VPN alternatives

There are plenty of great options for anyone looking for a VPN alternative to choose from. As with VPNs, however, they also come with some drawbacks. Yet, it’s always worth keeping in mind that other encrypted connection options exist.


One of the most well-known and established security solutions. It’s also one of the best for pure privacy and anonymity online. They use a proprietary encryption solution called “onion routing”.


In simple terms, onion routing is a chain of connected volunteer-based computers that only can decrypt a part of the previous request. For example, a user connects through Tor and tries to connect to a website. There are 4 nodes in the chain. The second can only decrypt the source and destination of the request. So can the third and the fourth.


As a result, even with extensive tracking, no node can grant access to full information about the request at any moment. That significantly reduces potential security risks and privacy concerns. While it’s still possible to track the user, it takes entire security agencies ages to get a grip of them.


Unfortunately, Tor comes with a large drawback and that is speed. Since all of the computers connected to the Onion local network are volunteers scattered around the world, the connections are painfully slow. It might take several minutes for a simple website to load.


In summary, Tor only works well for those who really want to maximize their privacy and security online and don’t care much about speed. If you are looking for something that doesn’t impact performance, you’ll have to look for another VPN alternative.


Lantern is essentially a volunteer-based internet censorship and geolocation circumvention tool. Essentially, it connects users to a large network of Lantern participants. These connections are used to avoid geo-restricted content and censorship.


There are both free and paid versions of the software. The latter provides slightly better connection speeds, unlimited data and increased number of devices allowed. Unfortunately, the free version is throttled.


Lanter is great at its main goal – accessing restricted content. They maintain a high speed of connection by automatically picking the closest and best performing devices. All in all, it works like a charm.


There are, however, concerns about privacy. While they do encrypt traffic, they explicitly state in their FAQ that it’s not an anonymity tool. Their encryption isn’t all that fancy, though, as it doesn’t protect from WebRTC leaks (an exploit that lets others see your real IP address).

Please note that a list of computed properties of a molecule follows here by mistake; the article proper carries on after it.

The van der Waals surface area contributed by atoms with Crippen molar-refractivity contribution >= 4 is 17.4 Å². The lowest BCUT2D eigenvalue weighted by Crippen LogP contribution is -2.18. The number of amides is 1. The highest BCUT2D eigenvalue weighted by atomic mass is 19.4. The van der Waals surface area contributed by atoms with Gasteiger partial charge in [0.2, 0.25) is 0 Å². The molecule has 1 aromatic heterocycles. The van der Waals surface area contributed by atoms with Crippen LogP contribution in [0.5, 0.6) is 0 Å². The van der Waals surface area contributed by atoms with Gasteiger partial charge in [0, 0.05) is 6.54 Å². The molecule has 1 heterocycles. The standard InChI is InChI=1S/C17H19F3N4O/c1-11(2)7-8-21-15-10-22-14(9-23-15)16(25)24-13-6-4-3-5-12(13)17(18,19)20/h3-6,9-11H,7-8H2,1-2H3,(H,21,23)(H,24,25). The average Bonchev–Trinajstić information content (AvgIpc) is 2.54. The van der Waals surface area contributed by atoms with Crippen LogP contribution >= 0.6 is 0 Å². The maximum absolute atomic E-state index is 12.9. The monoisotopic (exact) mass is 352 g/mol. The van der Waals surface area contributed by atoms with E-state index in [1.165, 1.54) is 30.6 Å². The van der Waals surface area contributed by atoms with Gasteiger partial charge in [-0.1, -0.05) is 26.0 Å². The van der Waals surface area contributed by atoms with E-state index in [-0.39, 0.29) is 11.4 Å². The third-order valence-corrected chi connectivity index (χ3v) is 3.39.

Additionally, their previous iteration of the Privacy Policy was cause of major concern. They seemed to let themselves collect almost all and any manner of data. While they have made major amendments in the current iteration, it definitely doesn’t inspire confidence.


Finally, the entire project, at least originally, was funded by the US Department of State. Government funding isn’t always cause for concern, however, it might raise an eyebrow when we consider that Lantern has been promoted as a VPN alternative.



Proxies are another VPN alternative that is extremely powerful. Proper use of proxies can bring the speeds of Lantern and the security of Tor without any of the sacrifices.


The underlying technology of both VPNs and proxies is essentially identical. Both use intermediary servers that route traffic. Proxies do, however, have a lot more flexibility as there are numerous types, each of which can be used for a different purpose.


There are two main categories of proxies – datacenter and residential. The former are created by servers in data centers. They are fast, reliable, and cheap. The latter are IP addresses assigned by ISPs to household devices. They grant greater anonymity and better location coverage.


Since most of them have HTTPS protocols enabled, they encrypt traffic in a similar fashion to VPNs. As such, most of the security benefits already exist. Additionally, they can offer much greater speeds or much greater anonymity.


Proxies have one primary drawback, unfortunately. They are mostly intended for business use such as web scraping. Businesses generally have a team of developers, which means there’s little reason to invest in user-friendly approaches.


As a result, proxies require some technical expertise to properly implement. Minor coding experience might even be necessary. Luckily, most providers have created extensive documentation that is quite easy to read and understand, making the process more streamlined.





Better encryption

Can change IP address on every request

Static IP

Great at data collection

Great for personal use


Proxies will be the primary choice for those looking for VPN alternatives. They can bring in almost all of the benefits of a VPN and more. They do, however, require some tinkering, experience, and knowledge. Yet, with the proper setup, they’ll likely beat VPNs at pretty much everything.